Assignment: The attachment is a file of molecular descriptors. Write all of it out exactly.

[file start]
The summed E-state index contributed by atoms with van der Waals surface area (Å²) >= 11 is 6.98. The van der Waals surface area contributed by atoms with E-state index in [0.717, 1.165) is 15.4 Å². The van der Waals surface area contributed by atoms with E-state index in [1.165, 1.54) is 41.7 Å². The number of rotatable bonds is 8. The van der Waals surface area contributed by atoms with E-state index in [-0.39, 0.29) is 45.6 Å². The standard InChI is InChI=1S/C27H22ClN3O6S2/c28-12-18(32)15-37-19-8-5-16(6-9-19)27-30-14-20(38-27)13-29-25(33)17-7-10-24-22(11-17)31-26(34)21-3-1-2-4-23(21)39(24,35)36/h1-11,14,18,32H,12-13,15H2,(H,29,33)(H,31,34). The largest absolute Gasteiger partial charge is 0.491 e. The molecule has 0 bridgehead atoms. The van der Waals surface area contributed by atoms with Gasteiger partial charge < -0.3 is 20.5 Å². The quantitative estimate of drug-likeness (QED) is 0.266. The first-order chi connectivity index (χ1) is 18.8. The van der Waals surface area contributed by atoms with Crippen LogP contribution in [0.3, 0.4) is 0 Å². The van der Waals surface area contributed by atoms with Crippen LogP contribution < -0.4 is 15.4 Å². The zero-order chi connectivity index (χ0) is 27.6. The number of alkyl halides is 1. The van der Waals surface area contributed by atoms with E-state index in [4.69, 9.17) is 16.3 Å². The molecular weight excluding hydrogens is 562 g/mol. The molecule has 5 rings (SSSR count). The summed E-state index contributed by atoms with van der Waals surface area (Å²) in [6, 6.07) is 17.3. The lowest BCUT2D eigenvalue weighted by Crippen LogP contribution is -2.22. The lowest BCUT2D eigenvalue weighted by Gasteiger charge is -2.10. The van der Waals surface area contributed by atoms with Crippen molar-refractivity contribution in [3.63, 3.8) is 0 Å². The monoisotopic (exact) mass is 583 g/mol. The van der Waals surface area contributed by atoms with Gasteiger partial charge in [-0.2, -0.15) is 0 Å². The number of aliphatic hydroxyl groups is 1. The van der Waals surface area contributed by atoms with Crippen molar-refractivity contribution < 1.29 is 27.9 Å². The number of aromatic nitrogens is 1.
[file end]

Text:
The summed E-state index contributed by atoms with van der Waals surface area (Å²) >= 11 is 6.98. The van der Waals surface area contributed by atoms with E-state index in [0.717, 1.165) is 15.4 Å². The van der Waals surface area contributed by atoms with E-state index in [1.165, 1.54) is 41.7 Å². The number of rotatable bonds is 8. The van der Waals surface area contributed by atoms with E-state index in [-0.39, 0.29) is 45.6 Å². The standard InChI is InChI=1S/C27H22ClN3O6S2/c28-12-18(32)15-37-19-8-5-16(6-9-19)27-30-14-20(38-27)13-29-25(33)17-7-10-24-22(11-17)31-26(34)21-3-1-2-4-23(21)39(24,35)36/h1-11,14,18,32H,12-13,15H2,(H,29,33)(H,31,34). The largest absolute Gasteiger partial charge is 0.491 e. The molecule has 0 bridgehead atoms. The van der Waals surface area contributed by atoms with Gasteiger partial charge < -0.3 is 20.5 Å². The quantitative estimate of drug-likeness (QED) is 0.266. The first-order chi connectivity index (χ1) is 18.8. The van der Waals surface area contributed by atoms with Crippen LogP contribution in [0.3, 0.4) is 0 Å². The van der Waals surface area contributed by atoms with Crippen LogP contribution < -0.4 is 15.4 Å². The zero-order chi connectivity index (χ0) is 27.6. The number of alkyl halides is 1. The van der Waals surface area contributed by atoms with E-state index in [4.69, 9.17) is 16.3 Å². The molecular weight excluding hydrogens is 562 g/mol. The molecule has 5 rings (SSSR count). The summed E-state index contributed by atoms with van der Waals surface area (Å²) in [6, 6.07) is 17.3. The lowest BCUT2D eigenvalue weighted by Crippen LogP contribution is -2.22. The lowest BCUT2D eigenvalue weighted by Gasteiger charge is -2.10. The van der Waals surface area contributed by atoms with Crippen molar-refractivity contribution in [3.63, 3.8) is 0 Å². The monoisotopic (exact) mass is 583 g/mol. The van der Waals surface area contributed by atoms with Gasteiger partial charge in [-0.2, -0.15) is 0 Å². The number of aliphatic hydroxyl groups is 1. The van der Waals surface area contributed by atoms with Crippen molar-refractivity contribution < 1.29 is 27.9 Å². The number of aromatic nitrogens is 1.